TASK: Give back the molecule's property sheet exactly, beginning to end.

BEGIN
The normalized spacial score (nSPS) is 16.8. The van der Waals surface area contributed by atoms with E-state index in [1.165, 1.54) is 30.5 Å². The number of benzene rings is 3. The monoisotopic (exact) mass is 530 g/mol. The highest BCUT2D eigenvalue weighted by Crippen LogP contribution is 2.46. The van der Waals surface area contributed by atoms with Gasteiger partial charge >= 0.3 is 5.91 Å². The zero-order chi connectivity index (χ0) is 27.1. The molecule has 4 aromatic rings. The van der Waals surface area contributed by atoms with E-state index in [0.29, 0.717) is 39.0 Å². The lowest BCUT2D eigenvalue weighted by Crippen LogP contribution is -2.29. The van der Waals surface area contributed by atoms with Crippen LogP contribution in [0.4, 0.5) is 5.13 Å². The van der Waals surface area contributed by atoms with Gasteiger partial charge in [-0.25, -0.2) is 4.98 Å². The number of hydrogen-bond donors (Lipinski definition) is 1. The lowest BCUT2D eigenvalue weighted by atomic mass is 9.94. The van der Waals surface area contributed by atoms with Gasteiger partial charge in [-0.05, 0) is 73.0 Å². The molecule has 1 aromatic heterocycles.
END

The normalized spacial score (nSPS) is 16.8. The van der Waals surface area contributed by atoms with E-state index in [1.165, 1.54) is 30.5 Å². The number of benzene rings is 3. The monoisotopic (exact) mass is 530 g/mol. The highest BCUT2D eigenvalue weighted by Crippen LogP contribution is 2.46. The van der Waals surface area contributed by atoms with Gasteiger partial charge >= 0.3 is 5.91 Å². The zero-order chi connectivity index (χ0) is 27.1. The molecule has 4 aromatic rings. The van der Waals surface area contributed by atoms with E-state index in [0.29, 0.717) is 39.0 Å². The lowest BCUT2D eigenvalue weighted by Crippen LogP contribution is -2.29. The van der Waals surface area contributed by atoms with Crippen LogP contribution in [0.4, 0.5) is 5.13 Å². The van der Waals surface area contributed by atoms with Gasteiger partial charge in [-0.25, -0.2) is 4.98 Å². The number of hydrogen-bond donors (Lipinski definition) is 1. The lowest BCUT2D eigenvalue weighted by atomic mass is 9.94. The van der Waals surface area contributed by atoms with Gasteiger partial charge in [-0.05, 0) is 73.0 Å². The molecule has 1 aromatic heterocycles.